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Lack of Awareness of Hyperbaric Medicine in the Medical Community
Christopher J. Logue, MD
In 2006, we performed an on-line survey of medical professionals at the Hospital of the University of Pennsylvania in Philadelphia, PA. This also happens to be the location of the regions largest referral center for Hyperbaric Oxygen Therapy.
The survey was designed to be educational with two parts. Part one included demographic questions about the person taking the survey including; specialty and subspecialty of medicine practiced, year of completion of medical training. We also asked if the respondent was aware of whom they should contact if they wanted to refer a patient for hyperbaric oxygen therapy, whether or not the person has ever referred a patient for hyperbaric oxygen treatment, and whether or not the person is aware that board certification through ABMS is available and recommended in the US. In addition, part one included a list of 26 medical conditions of which the respondents were asked to identify the approved indications for hyperbaric oxygen therapy as described by the Undersea and Hyperbaric Medicine Society (UHMS). Included in this list were the 13 approved indications.
Once the respondent completed part one, they were taken to part two of the survey by their web browser. Part two provided the correct answers to the survey along with brief descriptions of the rationale and medical literature supporting the use of hyperbaric oxygen therapy for the approved indications. In addition, part two included three final questions:
- Do you have/see any patients that have indications for the use of hyperbaric oxygen therapy in your practice?
- Would you consider the use of hyperbaric oxygen therapy as part of your practice in the future?
- Would you be interested in learning more about hyperbaric oxygen therapy?
Respondents could then contact our facility by phone or email for more information or to set up an in-service or grand rounds.
Here is the link to the survey instrument so you can see it yourself. It is not set up at this time to collect data.
The results were fascinating. There were 262 respondents. 69% of respondents did not know who to contact if they wanted to refer a patient for hyperbaric oxygen therapy. 34% correctly identified that board certification was available, 62% did not know and 4% did not agree.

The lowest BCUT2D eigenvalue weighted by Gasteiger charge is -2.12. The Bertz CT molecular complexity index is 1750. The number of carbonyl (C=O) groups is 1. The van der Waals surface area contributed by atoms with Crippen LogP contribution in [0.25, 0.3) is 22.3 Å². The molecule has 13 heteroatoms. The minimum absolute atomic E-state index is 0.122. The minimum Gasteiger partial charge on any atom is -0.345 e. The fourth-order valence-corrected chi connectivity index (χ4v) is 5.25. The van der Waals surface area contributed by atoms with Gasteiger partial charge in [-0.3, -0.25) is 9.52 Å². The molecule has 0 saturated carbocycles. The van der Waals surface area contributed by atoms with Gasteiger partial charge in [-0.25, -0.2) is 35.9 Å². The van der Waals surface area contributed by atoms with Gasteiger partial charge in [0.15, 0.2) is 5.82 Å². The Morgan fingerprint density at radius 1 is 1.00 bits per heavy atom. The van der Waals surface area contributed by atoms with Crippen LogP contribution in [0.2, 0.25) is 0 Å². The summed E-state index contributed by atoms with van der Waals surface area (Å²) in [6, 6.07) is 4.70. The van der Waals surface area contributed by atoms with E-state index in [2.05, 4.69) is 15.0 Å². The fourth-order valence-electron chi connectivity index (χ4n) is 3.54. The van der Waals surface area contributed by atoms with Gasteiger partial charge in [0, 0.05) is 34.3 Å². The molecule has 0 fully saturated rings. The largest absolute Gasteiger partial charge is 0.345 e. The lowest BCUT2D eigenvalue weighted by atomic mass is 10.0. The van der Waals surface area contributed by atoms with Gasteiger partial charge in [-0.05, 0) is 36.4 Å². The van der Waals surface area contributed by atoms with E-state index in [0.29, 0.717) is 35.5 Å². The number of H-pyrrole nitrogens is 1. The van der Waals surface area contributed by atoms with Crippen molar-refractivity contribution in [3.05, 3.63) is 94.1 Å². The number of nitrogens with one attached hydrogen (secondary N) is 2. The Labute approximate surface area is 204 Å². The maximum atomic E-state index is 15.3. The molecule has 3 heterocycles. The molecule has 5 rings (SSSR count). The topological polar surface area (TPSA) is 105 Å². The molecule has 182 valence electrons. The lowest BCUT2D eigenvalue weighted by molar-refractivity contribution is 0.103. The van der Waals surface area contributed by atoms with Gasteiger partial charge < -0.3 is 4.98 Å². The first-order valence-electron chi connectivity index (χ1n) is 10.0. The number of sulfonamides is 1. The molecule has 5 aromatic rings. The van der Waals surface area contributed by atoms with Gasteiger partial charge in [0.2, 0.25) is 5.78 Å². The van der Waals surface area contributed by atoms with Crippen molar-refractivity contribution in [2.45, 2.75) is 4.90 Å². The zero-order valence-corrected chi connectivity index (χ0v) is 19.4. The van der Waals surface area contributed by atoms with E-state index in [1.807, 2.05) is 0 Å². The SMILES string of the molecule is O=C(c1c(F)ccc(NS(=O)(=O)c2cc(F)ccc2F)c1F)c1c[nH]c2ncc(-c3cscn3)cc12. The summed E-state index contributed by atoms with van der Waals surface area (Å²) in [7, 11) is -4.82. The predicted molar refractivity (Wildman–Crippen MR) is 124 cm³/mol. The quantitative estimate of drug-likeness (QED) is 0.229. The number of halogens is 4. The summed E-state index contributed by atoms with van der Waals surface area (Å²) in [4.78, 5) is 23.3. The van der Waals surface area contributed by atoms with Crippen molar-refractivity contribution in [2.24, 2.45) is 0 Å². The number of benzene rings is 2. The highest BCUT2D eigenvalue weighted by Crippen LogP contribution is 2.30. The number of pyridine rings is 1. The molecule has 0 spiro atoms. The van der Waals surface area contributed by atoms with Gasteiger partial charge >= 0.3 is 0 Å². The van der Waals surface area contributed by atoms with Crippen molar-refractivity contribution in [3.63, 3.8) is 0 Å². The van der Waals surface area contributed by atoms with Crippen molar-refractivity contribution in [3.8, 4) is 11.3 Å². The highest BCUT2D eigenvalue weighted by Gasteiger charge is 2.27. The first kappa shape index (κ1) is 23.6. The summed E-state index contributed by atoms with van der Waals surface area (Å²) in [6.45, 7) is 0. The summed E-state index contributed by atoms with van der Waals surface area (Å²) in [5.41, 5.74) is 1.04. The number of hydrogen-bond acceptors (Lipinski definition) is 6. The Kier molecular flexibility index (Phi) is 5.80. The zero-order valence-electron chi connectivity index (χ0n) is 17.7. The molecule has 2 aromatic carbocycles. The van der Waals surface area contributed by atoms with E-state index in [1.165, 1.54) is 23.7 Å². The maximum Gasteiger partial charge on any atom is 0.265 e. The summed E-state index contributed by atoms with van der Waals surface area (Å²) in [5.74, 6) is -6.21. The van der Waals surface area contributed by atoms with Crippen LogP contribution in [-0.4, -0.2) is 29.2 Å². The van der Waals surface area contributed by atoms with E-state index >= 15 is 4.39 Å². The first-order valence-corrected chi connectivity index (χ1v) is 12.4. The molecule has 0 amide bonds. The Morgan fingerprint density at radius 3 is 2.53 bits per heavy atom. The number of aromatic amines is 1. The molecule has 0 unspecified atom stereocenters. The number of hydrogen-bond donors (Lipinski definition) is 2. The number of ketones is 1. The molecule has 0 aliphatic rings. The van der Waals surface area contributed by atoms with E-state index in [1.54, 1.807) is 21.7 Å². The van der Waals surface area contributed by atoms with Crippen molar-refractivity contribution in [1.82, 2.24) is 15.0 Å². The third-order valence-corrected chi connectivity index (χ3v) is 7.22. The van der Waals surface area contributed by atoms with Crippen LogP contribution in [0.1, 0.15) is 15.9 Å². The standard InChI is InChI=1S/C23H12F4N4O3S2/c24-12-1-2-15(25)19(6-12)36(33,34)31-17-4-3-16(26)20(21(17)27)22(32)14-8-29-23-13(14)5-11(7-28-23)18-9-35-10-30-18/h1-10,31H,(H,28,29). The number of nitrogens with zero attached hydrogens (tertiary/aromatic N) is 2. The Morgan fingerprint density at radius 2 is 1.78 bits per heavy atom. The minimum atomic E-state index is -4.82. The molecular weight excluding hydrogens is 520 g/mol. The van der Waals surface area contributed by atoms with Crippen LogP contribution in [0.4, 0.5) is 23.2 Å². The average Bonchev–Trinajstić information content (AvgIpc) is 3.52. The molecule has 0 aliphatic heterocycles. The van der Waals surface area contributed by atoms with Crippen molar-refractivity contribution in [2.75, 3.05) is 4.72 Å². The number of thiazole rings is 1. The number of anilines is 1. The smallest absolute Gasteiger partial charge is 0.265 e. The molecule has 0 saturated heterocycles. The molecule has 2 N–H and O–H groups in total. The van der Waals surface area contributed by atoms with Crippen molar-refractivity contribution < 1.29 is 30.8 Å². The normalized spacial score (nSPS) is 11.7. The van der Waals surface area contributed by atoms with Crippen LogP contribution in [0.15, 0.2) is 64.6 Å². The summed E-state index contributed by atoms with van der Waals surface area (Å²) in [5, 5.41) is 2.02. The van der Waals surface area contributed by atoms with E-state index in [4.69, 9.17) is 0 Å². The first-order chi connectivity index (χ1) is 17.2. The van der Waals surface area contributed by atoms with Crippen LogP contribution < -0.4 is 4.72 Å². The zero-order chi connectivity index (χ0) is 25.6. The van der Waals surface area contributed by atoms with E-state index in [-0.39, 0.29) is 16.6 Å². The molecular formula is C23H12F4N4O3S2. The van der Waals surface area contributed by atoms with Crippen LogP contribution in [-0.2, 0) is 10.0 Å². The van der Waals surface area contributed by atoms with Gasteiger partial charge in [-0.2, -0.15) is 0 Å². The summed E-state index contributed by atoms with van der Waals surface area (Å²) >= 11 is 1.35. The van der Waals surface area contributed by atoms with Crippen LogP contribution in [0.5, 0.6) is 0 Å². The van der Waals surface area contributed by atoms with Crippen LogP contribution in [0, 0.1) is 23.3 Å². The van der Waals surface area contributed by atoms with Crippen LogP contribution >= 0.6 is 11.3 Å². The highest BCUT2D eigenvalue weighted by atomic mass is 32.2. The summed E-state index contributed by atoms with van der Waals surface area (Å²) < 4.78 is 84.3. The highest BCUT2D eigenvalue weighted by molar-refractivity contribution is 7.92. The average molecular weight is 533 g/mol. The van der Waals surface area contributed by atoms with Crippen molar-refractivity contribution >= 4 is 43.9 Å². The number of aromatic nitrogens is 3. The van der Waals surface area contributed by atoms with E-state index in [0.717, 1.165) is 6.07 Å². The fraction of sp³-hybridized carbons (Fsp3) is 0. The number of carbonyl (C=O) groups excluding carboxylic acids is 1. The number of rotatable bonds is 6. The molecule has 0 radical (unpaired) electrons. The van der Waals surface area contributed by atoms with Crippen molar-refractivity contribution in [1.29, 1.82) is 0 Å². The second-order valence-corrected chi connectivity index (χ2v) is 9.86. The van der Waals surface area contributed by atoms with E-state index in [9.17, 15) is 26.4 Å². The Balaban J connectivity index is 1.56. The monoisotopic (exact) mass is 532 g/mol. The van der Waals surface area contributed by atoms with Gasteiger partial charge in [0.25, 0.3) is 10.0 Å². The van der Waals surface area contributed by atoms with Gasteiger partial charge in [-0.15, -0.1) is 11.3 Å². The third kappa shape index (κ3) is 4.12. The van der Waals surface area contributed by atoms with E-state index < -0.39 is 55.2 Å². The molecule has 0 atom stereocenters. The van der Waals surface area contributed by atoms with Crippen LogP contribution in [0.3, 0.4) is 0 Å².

Here is the breakdown of respondents by specialty.
All other specialties and subspecialties had less than 5 respondents.
The following represents the percentage of respondents that correctly identified the 13 approved indications for hyperbaric oxygen therapy.
The following is the percentage of respondents who incorrectly identified other indications for hyperbaric oxygen therapy that are not approved by the UHMS.
Of the 232 respondents that completed part two of the survey, 59% say they see patients that have indications for the use of hyperbaric oxygen therapy. 81% said they would consider the use of hyperbaric oxygen therapy in the future and 68% stated they wound be interested in learning more about hyperbaric oxygen therapy.
After implementing the survey, we saw an increase in referrals to our center and were asked to give more educational talks to other departments at our large hospital.
It is clear that there exists a dramatic lack of awareness of our subspecialty in the medical community as a whole. Improved awareness along with continued excellence in education and research should remain primary goals of the leaders and members of our subspecialty.
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Journal Watch – March 2009
Journal Watch – March 2009
Reviewer: Christopher J. Logue, MD
Bell GS, Gaitatzis A, Bell CL, et al. Drowning in people with epilepsy: how great is the risk? Neurology. 2008;71(8):578-82.
So, this is a large meta-analysis of 51 cohorts of people with epilepsy taken from the WHO statistical databases and from the UK Office for National Statistics. Using these databases, estimates of number of deaths by drowning and person-years at risk for drowning were estimated. The combined data provided 206,596 patient-years of follow-up. There were 88 deaths by drowning in people with epilepsy as compared to an expected 4.70 deaths in a normal general population. This gives an SMR (standardized mortality ratio) of 18.7. The SMR for people with epilepsy in England and Wales was 15.3.